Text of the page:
Just remembered a 'test' for grubs...take a bucket of soapy water and dump on the soil. If it is a grub problem you'll see the fat grubs come up for air. If you find 12 or more grubs in a square foot then I might be asking you other questions, but go ahead and get rid of dead grass. Allow the birds to eat them up and in time the grubs mature and fly away. Build up the microbiology of your soil. Have you ever used a pesticide to kill the grubs? This is not a solution just makes one's lawn vulnerable to grubs! Otherwise looks to me like fungus disease.

  • I've been raking like crazy, but I'm finding that some of the dead grass that is mingled with the green, healthy grass is not coming out... Any suggestions for that? – sparkyShorts Apr 13 '16 at 17:52
  • It is very much OK. Keep raking the dead stuff out, don't worry about the few live grasses! Lawns and plants are organic and you can relax about heavy handedness. You'll be reseeding and paying attention to keeping those new baby grasses moist. Shallow moist until they get larger. Then you need to train them to be drought tolerant with deep roots to match the rest of the lawn. Rake that soil down, get it level, don't worry about the few live grasses. Totally normal. Reseed, thinly thinly cover with your own soil (1/16 inch)? And compact, use a sheet of plywood and jump up and down. – stormy Apr 14 '16 at 20:51
  • Use superior lawn seed...make sure that the 'weed' seed is ZERO. Don't worry about shade seed if you've got sun! It is a bit awkward to grow baby grasses in patches with established grasses but it'll only take 2 weeks max before you start dealing with the entire lawn as one. Mow no shorter than 3"!! Mow at least once per week, twice is super. Sharpened blades, organic slow release fertilizer, aerate pulling cores once per year. Once those baby grasses are mowed the first time water deeply...4-6" and do not water again until you step on the baby grasses and the grass leaves stay down. – stormy Apr 14 '16 at 20:56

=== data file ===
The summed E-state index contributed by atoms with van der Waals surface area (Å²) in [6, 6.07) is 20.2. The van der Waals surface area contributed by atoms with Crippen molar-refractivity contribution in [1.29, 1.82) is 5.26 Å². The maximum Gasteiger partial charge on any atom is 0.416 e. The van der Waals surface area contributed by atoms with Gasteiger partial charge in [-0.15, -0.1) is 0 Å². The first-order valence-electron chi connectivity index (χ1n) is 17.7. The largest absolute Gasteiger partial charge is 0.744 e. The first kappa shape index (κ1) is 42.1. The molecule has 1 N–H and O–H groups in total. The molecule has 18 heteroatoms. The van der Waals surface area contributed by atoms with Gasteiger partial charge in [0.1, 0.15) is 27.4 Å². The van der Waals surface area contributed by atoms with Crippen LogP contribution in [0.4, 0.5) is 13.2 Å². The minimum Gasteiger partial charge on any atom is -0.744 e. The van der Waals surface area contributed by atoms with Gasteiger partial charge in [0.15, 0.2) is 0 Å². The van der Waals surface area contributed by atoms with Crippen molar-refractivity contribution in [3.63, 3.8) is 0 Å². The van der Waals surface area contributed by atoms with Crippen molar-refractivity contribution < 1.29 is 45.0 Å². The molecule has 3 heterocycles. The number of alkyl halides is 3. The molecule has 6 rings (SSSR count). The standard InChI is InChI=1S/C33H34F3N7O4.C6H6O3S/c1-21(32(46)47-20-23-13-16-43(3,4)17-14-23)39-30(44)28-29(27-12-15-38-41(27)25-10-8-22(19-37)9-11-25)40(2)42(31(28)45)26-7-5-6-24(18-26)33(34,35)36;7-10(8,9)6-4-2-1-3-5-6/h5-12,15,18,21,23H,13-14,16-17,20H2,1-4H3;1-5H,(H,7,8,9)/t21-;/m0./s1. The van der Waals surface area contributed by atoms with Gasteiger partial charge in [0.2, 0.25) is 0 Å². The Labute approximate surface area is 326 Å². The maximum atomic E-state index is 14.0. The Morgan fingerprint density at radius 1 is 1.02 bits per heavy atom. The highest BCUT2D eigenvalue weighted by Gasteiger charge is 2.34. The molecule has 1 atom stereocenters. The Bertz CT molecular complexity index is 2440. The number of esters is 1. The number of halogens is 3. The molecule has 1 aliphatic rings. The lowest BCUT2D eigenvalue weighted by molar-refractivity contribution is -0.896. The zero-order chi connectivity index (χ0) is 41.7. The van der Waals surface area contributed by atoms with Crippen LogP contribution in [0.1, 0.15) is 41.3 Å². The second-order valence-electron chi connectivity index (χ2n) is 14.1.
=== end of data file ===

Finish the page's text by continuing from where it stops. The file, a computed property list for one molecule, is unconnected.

• Wow, you're awesome. Thank you for all this information!! Sounds like I have my work cut out for me! – sparkyShorts Apr 15 '16 at 21:43
3

That looks like grub damage to me, and the rodents looking for them as well. Rake off and reseed. I'm not sure this is a problem in that area of the country.

  • My backyard borders two separate pastures, which is probably why we have the rodent problems. A coworker of mine has the same issues, but he lives in a different part of the valley than I do. – sparkyShorts Apr 10 '16 at 2:28
  • I've never had a 'rodent' issue with lawns or gardens. The moles and voles are good guys. They eat insects, primarily grubs. Not grass roots/crowns. Sure they might damage a few but no more than a good aeration would do. They aerate and help to top dress your lawn, all one has to do is knock those hills down and rake them thinly across the grass. Amazes me, a ton of hills but one will only find 2 or 3 moles doing the work. This work I charged MONEY to do. To have my guys dumping topsoil on the lawn and raked into the lawn. Aeration, taking cores of lawn out leaving them to disintegrat – stormy Apr 15 '16 at 20:32

Your Answer

By clicking “Post Your Answer”, you agree to our terms of service, privacy policy and cookie policy

Not the answer you're looking for? Browse other questions tagged or ask your own question.